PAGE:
18. Buch, Claudia M. & Lipponer, Alexander, 2007. "Volatile multinationals? Evidence from the labor demand of German firms," Discussion Paper Series 1: Economic Studies 2007,22, Deutsche Bundesbank, Research Centre.
  19. Schank, Thorsten & Schnabel, Claus & Wagner, Joachim, 2007. "Do exporters really pay higher wages? First evidence from German linked employer-employee data," Journal of International Economics, Elsevier, vol. 72(1), pages 52-74, May.
  20. Ina Simonovska, 2010. "Income Differences and Prices of Tradables: Insights from an Online Retailer," NBER Working Papers 16233, National Bureau of Economic Research, Inc.
  21. Irene Brambilla & Daniel Lederman & Guido Porto, 2010. "Exports, Export Destinations, and Skills," NBER Working Papers 15995, National Bureau of Economic Research, Inc.
  22. Andrew.B Bernard & J. Bradford Jensen & Stephen Redding & Peter K. Schott, 2007. "Firms in international trade," LSE Research Online Documents on Economics 3682, London School of Economics and Political Science, LSE Library.
  23. Kalina Manova & Zhiwei Zhang, 2012. "Export Prices Across Firms and Destinations," The Quarterly Journal of Economics, Oxford University Press, vol. 127(1), pages 379-436.
  24. Ina Simonovska, 2010. "Income differences and prices of tradables," Globalization and Monetary Policy Institute Working Paper 55, Federal Reserve Bank of Dallas.
  25. Barba Navaretti, Giorgio & Checchi, Daniele & Turrini, Alessandro Antonio, 2003. "Adjusting Labour Demand: Multinational versus National Firms- A Cross-European Analysis," CEPR Discussion Papers 3751, C.E.P.R. Discussion Papers.
  26. David H. Autor & David Dorn & Gordon H. Hanson, 2012. "The China Syndrome: Local Labor Market Effects of Import Competition in the United States," NBER Working Papers 18054, National Bureau of Economic Research, Inc.
  27. Autor, David, 2013. "The "Task Approach" to Labor Markets: An Overview," IZA Discussion Papers 7178, Institute for the Study of Labor (IZA).
  28. Katariina Nilsson Hakkala & Fredrik Heyman & Fredrik Sjöholm, 2010. "Multinationals, skills, and wage elasticities," Review of World Economics (Weltwirtschaftliches Archiv), Springer, vol. 146(2), pages 263-280, June.
  29. Pablo Fajnzylber & Ana Fernandes, 2009. "International economic activities and skilled labour demand: evidence from Brazil and China," Applied Economics, Taylor & Francis Journals, vol. 41(5), pages 563-577.
  30. Koebel, Bertrand & Falk, Martin & Laisney, Francois, 2003. "Imposing and Testing Curvature Conditions on a Box-Cox Cost Function," Journal of Business & Economic Statistics, American Statistical Association, vol. 21(2), pages 319-35, April.
  31. Jeffrey M Wooldridge, 2010. "Econometric Analysis of Cross Section and Panel Data," MIT Press Books, The MIT Press, edition 2, volume 1, number 0262232588, June.
  32. Sofronis K. Clerides & Saul Lach & James R. Tybout, 1998. "Is Learning By Exporting Important? Micro-Dynamic Evidence From Colombia, Mexico, And Morocco," The Quarterly Journal of Economics, MIT Press, vol. 113(3), pages 903-947, August.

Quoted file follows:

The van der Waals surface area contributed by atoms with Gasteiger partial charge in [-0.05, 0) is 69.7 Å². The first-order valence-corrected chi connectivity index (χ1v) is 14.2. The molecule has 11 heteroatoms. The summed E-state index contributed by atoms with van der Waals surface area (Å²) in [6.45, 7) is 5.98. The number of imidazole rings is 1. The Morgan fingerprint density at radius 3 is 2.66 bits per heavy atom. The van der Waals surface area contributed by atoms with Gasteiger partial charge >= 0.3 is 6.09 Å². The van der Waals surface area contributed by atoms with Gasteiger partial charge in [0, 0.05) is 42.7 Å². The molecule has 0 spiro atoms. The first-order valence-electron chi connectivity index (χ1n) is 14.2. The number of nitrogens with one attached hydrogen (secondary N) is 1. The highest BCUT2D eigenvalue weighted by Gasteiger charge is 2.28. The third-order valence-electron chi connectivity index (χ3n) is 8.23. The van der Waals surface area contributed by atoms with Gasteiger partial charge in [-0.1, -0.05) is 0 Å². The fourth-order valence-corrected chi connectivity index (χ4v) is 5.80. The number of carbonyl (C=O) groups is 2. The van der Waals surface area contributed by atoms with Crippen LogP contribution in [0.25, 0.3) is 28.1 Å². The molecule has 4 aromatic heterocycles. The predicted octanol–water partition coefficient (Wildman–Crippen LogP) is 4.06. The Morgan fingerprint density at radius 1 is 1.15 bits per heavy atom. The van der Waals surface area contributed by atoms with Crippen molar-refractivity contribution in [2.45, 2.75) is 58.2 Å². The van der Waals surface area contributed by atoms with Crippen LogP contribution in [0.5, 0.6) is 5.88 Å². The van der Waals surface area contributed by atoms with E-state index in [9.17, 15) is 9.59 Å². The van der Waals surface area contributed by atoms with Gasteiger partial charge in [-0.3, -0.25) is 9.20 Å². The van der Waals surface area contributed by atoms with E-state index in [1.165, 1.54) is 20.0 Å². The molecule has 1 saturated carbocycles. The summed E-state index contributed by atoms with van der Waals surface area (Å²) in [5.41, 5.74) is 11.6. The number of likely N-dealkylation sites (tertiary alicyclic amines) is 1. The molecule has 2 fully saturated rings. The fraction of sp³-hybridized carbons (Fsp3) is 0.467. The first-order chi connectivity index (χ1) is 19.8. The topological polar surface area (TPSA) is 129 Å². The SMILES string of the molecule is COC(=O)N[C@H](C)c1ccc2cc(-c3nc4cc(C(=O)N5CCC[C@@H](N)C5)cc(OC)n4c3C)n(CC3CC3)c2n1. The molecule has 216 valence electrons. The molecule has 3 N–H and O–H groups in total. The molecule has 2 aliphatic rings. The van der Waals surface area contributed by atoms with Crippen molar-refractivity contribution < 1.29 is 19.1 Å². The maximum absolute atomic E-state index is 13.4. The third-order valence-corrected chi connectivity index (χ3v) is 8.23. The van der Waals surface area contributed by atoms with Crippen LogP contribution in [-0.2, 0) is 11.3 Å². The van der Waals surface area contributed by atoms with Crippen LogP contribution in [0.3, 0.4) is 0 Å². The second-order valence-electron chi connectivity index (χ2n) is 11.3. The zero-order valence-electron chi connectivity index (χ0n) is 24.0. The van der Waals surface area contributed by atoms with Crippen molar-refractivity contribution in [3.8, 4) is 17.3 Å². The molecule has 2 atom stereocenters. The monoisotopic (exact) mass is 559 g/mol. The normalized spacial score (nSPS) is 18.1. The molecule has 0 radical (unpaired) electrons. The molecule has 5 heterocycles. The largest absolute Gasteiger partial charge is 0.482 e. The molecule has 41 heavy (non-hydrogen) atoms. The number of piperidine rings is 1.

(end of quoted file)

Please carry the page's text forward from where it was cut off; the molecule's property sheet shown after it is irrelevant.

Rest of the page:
33. Senses, Mine Zeynep, 2010. "The effects of offshoring on the elasticity of labor demand," Journal of International Economics, Elsevier, vol. 81(1), pages 89-98, May.
  34. Danielken Molina & Marc-Andreas Muendler, 2013. "Preparing to Export," NBER Working Papers 18962, National Bureau of Economic Research, Inc.
  35. Krishna, Pravin & Mitra, Devashish & Chinoy, Sajjid, 2001. "Trade liberalization and labor demand elasticities: evidence from Turkey," Journal of International Economics, Elsevier, vol. 55(2), pages 391-409, December.
  36. repec:iab:iabjlr:v:46:i:3:p:185-199 is not listed on IDEAS
  37. Vannoorenberghe, G., 2012. "Firm-level volatility and exports," Journal of International Economics, Elsevier, vol. 86(1), pages 57-67.
  38. Daniel X. Nguyen & Georg Schaur, 2010. "Cost Linkages Transmit Volatility Across Markets," EPRU Working Paper Series 2010-03, Economic Policy Research Unit (EPRU), University of Copenhagen. Department of Economics.
Full references (including those not matched with items on IDEAS)

This item is not listed on Wikipedia, on a reading list or among the top items on IDEAS.

When requesting a correction, please mention this item's handle: RePEc:ces:ceswps:_4668. See general information about how to correct material in RePEc.

For technical questions regarding this item, or to correct its authors, title, abstract, bibliographic or download information, contact: (Julio Saavedra)

If you have authored this item and are not yet registered with RePEc, we encourage you to do it here. This allows to link your profile to this item. It also allows you to accept potential citations to this item that we are uncertain about.

If references are entirely missing, you can add them using this form.

If the full references list an item that is present in RePEc, but the system did not link to it, you can help with this form.

If you know of missing items citing this one, you can help us creating those links by adding the relevant references in the same way as above, for each refering item. If you are a registered author of this item, you may also want to check the "citations" tab in your profile, as there may be some citations waiting for confirmation.

Please note that corrections may take a couple of weeks to filter through the various RePEc services.

This information is provided to you by IDEAS at the Research Division of the Federal Reserve Bank of St. Louis using RePEc data.